Tuesday, June 25, 2024

Cloud-Based Malware Attack Abusing Google Drive & Dropbox

A phishing email with a malicious zip attachment initiates the attack. The zip contains a single executable disguised as an Excel file using Left-To-Right Override characters (LTRO). 

LTRO makes the filename appears to have a harmless .xlsx extension (e.g., RFQ-101432620247flexe.xlsx) while it’s actually an executable (.exe).

Unsuspecting users, deceived by the icon and filename, launch the malware by opening the executable disguised as an Excel spreadsheet.

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A small (560KB) executable compiled with Visual Studio 2015 heavily employs XOR encoding (hex offset E2) to obfuscate strings and embedded files, hindering static analysis, and the executable drops VBScript payloads and a legitimate Excel file. 

Binary executable analysis: Payload overview

The VBScript execution is believed to be the core malicious functionality, while the Excel file likely serves as a decoy to prevent user suspicion in case the VBScript fails. 

Malware dropper executed the payload and wrote several files to the C:\ProgramData directory, a common location for malware due to its hidden nature and write permissions.

These files (20240416.xlsx, 3156.vbs, etc.) were embedded within the payload itself, encoded with XOR to hide their content from basic analysis. 

Payload dynamic analysis: ProgramData directory

The transitions from binary execution to a VBScript stage, which writes a heavily obfuscated script (3156.vbs) to the ProgramData folder and executes it using wscript.exe, suppressing errors, setting the working directory, and then creating objects to interact with the file system and shell. 

The core functionality involves executing two subsequent VBScripts (i4703.vbs and i6050.vbs) and a lure file (20240416.xlsx) using ShellExecute.

To ensure the completion of these tasks, the script sleeps for 3000 seconds before deleting all .vbs and .jse files from ProgramData.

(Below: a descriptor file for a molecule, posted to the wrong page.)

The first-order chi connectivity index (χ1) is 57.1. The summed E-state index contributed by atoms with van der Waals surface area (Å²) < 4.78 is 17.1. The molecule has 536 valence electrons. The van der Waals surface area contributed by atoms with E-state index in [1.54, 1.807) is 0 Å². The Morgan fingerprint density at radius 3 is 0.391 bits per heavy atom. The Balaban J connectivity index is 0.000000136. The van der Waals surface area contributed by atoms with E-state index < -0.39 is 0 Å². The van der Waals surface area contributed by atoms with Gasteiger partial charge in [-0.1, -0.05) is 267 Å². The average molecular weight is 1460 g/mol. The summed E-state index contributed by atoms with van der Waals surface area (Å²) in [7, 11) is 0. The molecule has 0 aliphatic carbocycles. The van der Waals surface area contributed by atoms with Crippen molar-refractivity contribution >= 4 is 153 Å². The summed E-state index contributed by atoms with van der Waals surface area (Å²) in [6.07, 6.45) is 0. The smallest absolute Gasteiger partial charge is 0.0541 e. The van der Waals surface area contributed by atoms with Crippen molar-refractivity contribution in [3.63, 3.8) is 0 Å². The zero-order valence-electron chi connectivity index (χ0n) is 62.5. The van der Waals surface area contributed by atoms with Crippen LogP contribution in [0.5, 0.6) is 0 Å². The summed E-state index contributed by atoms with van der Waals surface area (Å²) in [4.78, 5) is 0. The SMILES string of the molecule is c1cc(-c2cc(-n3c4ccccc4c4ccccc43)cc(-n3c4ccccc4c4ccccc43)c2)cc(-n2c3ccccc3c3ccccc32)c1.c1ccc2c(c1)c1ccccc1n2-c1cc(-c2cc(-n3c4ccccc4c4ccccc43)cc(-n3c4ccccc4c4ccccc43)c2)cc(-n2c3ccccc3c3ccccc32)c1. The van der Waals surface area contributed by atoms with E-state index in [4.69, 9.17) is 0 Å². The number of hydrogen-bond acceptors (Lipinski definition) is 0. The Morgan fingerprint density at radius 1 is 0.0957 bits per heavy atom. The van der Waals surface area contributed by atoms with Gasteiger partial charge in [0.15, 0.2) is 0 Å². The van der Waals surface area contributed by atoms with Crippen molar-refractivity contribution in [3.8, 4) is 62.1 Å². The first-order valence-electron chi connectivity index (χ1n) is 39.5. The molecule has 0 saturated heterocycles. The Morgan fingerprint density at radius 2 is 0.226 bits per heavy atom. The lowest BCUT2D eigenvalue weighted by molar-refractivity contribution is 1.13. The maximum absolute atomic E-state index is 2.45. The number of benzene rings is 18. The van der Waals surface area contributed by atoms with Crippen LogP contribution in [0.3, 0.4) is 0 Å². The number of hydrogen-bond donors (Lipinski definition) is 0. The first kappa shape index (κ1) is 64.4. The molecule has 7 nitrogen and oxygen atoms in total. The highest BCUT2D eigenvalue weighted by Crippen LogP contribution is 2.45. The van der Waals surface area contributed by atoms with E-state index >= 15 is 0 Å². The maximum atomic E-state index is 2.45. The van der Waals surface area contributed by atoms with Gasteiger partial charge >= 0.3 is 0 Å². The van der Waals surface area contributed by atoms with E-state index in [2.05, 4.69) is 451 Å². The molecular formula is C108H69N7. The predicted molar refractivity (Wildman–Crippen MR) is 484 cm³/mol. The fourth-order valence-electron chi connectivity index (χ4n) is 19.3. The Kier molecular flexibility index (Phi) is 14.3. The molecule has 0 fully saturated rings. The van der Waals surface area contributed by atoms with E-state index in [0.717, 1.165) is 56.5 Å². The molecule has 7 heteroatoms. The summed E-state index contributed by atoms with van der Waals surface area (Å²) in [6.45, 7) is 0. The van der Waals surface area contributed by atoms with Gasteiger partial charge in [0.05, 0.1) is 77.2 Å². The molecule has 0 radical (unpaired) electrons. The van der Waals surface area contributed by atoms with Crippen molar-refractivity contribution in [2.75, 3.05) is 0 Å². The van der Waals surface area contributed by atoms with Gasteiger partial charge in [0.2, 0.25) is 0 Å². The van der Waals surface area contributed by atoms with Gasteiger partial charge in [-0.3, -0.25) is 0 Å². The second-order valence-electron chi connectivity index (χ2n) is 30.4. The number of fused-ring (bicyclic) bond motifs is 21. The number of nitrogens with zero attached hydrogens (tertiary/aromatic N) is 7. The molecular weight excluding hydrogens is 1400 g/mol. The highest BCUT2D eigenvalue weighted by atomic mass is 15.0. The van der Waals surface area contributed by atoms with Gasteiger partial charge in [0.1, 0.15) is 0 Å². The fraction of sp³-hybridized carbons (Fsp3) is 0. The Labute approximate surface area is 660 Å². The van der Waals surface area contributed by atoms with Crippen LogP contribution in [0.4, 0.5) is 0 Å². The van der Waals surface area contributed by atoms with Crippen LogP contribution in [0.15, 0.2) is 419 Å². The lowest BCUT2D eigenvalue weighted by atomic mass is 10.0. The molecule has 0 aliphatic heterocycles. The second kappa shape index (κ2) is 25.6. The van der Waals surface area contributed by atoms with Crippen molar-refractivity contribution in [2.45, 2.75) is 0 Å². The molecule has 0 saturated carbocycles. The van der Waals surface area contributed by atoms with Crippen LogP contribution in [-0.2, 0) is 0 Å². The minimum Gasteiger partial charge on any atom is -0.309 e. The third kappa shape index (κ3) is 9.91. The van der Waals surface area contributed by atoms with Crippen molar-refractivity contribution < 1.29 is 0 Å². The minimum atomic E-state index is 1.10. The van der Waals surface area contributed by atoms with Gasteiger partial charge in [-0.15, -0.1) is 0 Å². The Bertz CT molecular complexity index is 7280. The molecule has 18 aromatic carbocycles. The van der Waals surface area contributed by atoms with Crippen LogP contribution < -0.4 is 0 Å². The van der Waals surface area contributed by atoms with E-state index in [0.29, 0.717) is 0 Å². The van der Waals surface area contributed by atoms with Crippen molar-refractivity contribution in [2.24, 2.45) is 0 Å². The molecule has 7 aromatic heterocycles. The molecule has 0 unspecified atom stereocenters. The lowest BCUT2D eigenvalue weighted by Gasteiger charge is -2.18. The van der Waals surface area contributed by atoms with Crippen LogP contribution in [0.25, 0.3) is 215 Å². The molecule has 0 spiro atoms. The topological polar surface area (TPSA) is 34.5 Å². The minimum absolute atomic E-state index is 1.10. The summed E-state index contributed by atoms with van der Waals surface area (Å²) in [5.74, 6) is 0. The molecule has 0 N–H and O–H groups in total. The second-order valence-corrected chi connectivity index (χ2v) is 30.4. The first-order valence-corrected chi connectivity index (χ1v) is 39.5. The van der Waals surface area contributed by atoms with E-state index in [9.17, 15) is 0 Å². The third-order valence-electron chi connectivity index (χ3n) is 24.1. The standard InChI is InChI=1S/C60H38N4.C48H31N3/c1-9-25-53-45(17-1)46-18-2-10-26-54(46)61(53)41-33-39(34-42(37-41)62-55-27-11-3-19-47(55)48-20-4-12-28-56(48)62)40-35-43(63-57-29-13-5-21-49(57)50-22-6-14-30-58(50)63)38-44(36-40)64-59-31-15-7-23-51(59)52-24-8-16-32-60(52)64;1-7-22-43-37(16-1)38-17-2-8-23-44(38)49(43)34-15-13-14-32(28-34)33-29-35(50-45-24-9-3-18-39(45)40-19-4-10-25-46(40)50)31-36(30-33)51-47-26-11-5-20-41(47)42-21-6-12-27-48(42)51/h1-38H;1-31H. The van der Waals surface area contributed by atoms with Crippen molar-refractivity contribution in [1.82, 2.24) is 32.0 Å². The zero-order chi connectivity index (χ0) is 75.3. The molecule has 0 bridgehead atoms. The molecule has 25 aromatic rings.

3156.vbs deobfuscated code

The malicious VBScript, i4703.vbs, creates a scheduled task disguised as a Google Chrome update to achieve persistence on the infected system, which runs a separate VBScript, located at “C:\Programdata\97468.tmp”, every minute with the highest privileges by mimicking legitimate system processes. 

According to Securonix, the obfuscated script further complicates analysis but its purpose of downloading additional malicious payloads will be investigated later.  

XML file for newly created scheduled task from i4703.vbs

The malware analyzed employs a multi-stage attack using VBScript and PowerShell.

In stage 4, two VBScripts (i6050.vbs and a scheduled task) are executed, which create additional scheduled tasks that launch temporary VBScript files (97468.tmp and 68904.tmp) every minute. 

These temporary VBScripts then use WScript.Shell to bypass execution policies and run PowerShell scripts (Tmp912.tmp, tmpdbx.ps1, Tmp703.tmp, zz.ps1) using various obfuscated techniques.  

The attacker leverages two sets of scheduled tasks to execute malicious PowerShell scripts every minute, as the first set executes VBScripts that download and run Tmp912.tmp and Tmp703.tmp.

Tmp912.tmp interacts with Dropbox by refreshing an access token, uploading a log file, and downloading tmpdbx.ps1. 

example of tmpdbx.ps1 contents

Tmp703.tmp interacts with Google Drive by refreshing an access token and downloading zz.ps1.

The second set of scheduled tasks executes tmpdbx.ps1 and zz.ps1, which download additional files from Dropbox and Google Drive, respectively, based on predefined patterns. 

The attackers deployed a PowerShell script to download a compressed binary and execute it in memory using reflection, which bypasses file scanning by antivirus and EDR software. 

The script extracts the binary (skipping the first 10 bytes), loads it as a .NET assembly, and invokes the “start” method within the assembly to establish a network connection with the attacker’s C2 server at a predefined IP and port. 

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